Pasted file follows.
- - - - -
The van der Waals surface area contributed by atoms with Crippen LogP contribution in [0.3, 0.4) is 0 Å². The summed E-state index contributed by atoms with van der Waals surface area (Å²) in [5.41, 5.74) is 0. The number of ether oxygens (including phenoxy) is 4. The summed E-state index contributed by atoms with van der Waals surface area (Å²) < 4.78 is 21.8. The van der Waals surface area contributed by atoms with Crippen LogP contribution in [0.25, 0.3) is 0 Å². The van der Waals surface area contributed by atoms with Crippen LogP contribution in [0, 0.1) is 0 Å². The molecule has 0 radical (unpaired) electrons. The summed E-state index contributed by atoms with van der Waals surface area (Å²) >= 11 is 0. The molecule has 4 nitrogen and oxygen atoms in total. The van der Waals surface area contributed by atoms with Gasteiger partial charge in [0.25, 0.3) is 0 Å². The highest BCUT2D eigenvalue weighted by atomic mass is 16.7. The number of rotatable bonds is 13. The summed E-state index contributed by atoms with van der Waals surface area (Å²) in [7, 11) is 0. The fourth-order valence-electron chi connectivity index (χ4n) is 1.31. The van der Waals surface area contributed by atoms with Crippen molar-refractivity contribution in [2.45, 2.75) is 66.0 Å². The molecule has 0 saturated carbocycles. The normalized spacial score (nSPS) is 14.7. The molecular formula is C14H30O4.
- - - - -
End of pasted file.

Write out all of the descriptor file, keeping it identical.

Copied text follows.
The van der Waals surface area contributed by atoms with Crippen LogP contribution in [0.3, 0.4) is 0 Å². The summed E-state index contributed by atoms with van der Waals surface area (Å²) in [5.41, 5.74) is 0. The number of ether oxygens (including phenoxy) is 4. The summed E-state index contributed by atoms with van der Waals surface area (Å²) < 4.78 is 21.8. The van der Waals surface area contributed by atoms with Crippen LogP contribution in [0.25, 0.3) is 0 Å². The van der Waals surface area contributed by atoms with Crippen LogP contribution in [0, 0.1) is 0 Å². The molecule has 0 radical (unpaired) electrons. The summed E-state index contributed by atoms with van der Waals surface area (Å²) >= 11 is 0. The molecule has 4 nitrogen and oxygen atoms in total. The van der Waals surface area contributed by atoms with Gasteiger partial charge in [0.25, 0.3) is 0 Å². The highest BCUT2D eigenvalue weighted by atomic mass is 16.7. The number of rotatable bonds is 13. The summed E-state index contributed by atoms with van der Waals surface area (Å²) in [7, 11) is 0. The fourth-order valence-electron chi connectivity index (χ4n) is 1.31. The van der Waals surface area contributed by atoms with Crippen molar-refractivity contribution in [2.45, 2.75) is 66.0 Å². The molecule has 0 saturated carbocycles. The normalized spacial score (nSPS) is 14.7. The molecular formula is C14H30O4.